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Genetic variants that protect against obesity and type 2 diabetes discovered

Genetic variants that protect against obesity and type 2 diabetes discovered

Around four million people in the UK carry genetic variants that protect them from obesity, type 2 diabetes and heart disease, suggests new research from the University of Cambridge. The team who used UK Biobank data say the discovery could lead to the development of new drugs that help people lose weight.

One of the genes that is known to play a key role in regulating weight is MC4R, which codes for the melanocortin 4 receptor. This receptor acts like a switch in the brain to suppress appetite. People who have genetic variants that disrupt this receptor gain weight easily.

A team of scientists looked at the MC4R gene in UK Biobank participants, finding 61 distinct naturally-occurring genetic variants. While some of these genetic variants predisposed people to become obese, other variants provided protection against obesity and some of its major complications, such as type 2 diabetes and heart disease.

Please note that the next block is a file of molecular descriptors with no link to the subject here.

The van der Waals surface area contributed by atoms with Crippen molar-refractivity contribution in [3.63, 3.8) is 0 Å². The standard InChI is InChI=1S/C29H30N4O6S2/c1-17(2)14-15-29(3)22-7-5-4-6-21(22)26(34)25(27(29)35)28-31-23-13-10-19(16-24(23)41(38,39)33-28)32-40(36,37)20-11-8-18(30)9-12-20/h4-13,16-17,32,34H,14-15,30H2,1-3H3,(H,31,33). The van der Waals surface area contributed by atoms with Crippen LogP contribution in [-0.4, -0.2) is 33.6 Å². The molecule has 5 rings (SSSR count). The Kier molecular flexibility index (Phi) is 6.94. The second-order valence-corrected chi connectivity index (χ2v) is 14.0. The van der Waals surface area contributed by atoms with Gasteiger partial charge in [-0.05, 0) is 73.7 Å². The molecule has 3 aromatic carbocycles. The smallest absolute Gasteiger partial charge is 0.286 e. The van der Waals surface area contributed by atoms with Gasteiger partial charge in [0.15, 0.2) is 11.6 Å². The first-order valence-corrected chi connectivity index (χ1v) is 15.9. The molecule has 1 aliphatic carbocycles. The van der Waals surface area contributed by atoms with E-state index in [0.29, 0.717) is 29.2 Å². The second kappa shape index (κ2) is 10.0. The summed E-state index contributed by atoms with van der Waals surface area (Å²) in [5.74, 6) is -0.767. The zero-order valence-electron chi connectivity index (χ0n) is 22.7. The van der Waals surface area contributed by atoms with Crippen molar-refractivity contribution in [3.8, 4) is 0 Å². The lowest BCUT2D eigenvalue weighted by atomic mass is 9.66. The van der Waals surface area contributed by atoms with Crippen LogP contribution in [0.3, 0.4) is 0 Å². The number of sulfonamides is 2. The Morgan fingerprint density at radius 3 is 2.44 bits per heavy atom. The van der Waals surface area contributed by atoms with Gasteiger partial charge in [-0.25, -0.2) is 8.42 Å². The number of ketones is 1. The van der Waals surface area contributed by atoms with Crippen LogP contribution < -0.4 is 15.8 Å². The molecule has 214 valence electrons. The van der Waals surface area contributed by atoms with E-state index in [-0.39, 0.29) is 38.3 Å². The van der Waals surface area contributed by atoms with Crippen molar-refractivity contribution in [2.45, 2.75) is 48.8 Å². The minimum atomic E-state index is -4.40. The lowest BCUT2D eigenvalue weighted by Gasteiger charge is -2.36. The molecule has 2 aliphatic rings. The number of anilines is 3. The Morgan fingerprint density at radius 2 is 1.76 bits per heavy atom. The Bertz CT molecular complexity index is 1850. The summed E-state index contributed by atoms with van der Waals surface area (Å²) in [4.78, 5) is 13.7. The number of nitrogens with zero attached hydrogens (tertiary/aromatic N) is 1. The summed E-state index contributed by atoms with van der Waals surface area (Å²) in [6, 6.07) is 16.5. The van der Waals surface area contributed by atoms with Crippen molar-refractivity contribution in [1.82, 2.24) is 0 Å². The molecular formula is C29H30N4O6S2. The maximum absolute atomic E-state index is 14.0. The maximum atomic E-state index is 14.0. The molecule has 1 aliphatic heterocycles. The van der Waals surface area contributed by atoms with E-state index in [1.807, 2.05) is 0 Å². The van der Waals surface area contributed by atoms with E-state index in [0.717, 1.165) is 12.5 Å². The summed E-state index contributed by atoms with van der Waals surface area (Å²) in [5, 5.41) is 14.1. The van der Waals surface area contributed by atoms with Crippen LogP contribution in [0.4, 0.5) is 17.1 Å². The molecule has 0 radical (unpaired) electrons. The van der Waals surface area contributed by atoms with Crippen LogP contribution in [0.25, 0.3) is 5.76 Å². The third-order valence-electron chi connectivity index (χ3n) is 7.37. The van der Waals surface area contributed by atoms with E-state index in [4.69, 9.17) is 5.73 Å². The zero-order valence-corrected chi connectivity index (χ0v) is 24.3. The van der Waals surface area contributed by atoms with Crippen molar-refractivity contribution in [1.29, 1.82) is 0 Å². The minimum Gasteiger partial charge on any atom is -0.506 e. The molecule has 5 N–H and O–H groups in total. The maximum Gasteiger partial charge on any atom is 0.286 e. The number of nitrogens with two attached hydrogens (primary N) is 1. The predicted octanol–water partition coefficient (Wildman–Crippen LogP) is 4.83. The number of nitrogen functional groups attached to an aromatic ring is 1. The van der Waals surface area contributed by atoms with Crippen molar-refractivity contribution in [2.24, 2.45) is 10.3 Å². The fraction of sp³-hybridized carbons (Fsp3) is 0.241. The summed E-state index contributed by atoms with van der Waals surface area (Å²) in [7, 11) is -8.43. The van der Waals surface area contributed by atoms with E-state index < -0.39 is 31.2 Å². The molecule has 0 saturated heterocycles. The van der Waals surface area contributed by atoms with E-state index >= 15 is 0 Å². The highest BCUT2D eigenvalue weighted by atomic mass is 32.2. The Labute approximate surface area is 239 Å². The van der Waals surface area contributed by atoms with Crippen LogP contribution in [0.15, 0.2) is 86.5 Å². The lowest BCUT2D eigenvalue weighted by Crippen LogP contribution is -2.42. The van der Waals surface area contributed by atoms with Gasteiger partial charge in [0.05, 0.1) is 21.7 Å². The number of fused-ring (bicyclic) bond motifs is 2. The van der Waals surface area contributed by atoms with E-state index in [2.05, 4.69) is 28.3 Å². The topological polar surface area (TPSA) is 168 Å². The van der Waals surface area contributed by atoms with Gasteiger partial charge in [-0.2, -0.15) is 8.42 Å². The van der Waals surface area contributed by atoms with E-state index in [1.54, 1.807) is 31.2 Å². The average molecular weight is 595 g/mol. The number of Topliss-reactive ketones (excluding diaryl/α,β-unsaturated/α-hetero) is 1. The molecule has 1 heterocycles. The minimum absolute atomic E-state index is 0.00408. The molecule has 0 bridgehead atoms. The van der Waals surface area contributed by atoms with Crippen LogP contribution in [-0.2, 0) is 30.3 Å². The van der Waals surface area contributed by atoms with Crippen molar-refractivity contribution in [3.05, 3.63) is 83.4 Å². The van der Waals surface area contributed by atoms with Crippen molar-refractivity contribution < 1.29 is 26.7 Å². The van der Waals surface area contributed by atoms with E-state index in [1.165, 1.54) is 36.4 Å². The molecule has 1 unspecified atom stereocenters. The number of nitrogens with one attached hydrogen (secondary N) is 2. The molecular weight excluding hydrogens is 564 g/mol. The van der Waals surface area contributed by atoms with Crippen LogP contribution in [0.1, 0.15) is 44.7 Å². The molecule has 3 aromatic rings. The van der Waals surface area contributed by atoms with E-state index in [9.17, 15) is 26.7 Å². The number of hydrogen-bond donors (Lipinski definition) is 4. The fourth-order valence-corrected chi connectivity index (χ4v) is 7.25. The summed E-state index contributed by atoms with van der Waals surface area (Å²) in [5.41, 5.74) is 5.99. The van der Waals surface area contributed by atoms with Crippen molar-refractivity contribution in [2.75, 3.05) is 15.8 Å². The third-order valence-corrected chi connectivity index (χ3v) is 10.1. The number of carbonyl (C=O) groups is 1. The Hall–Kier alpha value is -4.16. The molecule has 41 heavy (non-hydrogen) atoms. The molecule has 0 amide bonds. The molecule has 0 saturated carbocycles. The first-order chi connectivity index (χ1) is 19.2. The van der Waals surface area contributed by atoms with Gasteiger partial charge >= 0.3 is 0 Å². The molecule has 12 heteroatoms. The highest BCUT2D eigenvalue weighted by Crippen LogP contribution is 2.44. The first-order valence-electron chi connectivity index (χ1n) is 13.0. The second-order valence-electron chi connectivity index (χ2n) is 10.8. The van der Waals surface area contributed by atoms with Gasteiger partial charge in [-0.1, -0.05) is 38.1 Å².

Around six percent of study participants carried genetic variants that caused the receptor to remain ‘switched on’. People with these variants would eat less, which could explain their lower weight. People with two copies of these particular variants (1 in over 1,000 people) were on average 2.5 kg lighter than people without the variants and had a 50% lower risk of type 2 diabetes and heart disease.

It was also discovered that MC4R can send signals through a pathway – known as the beta-arrestin pathway – that had not previously been linked to weight regulation. Signals sent along this pathway were also associated with protection against obesity and lower blood pressure.

This study drives home the fact that genetics plays a major role in why some people are obese – and that some people are fortunate enough to have genes that protect them from obesity. Designing drugs that mimic the effect of the protective variants in MC4R could provide new, more effective and safer weight loss therapies.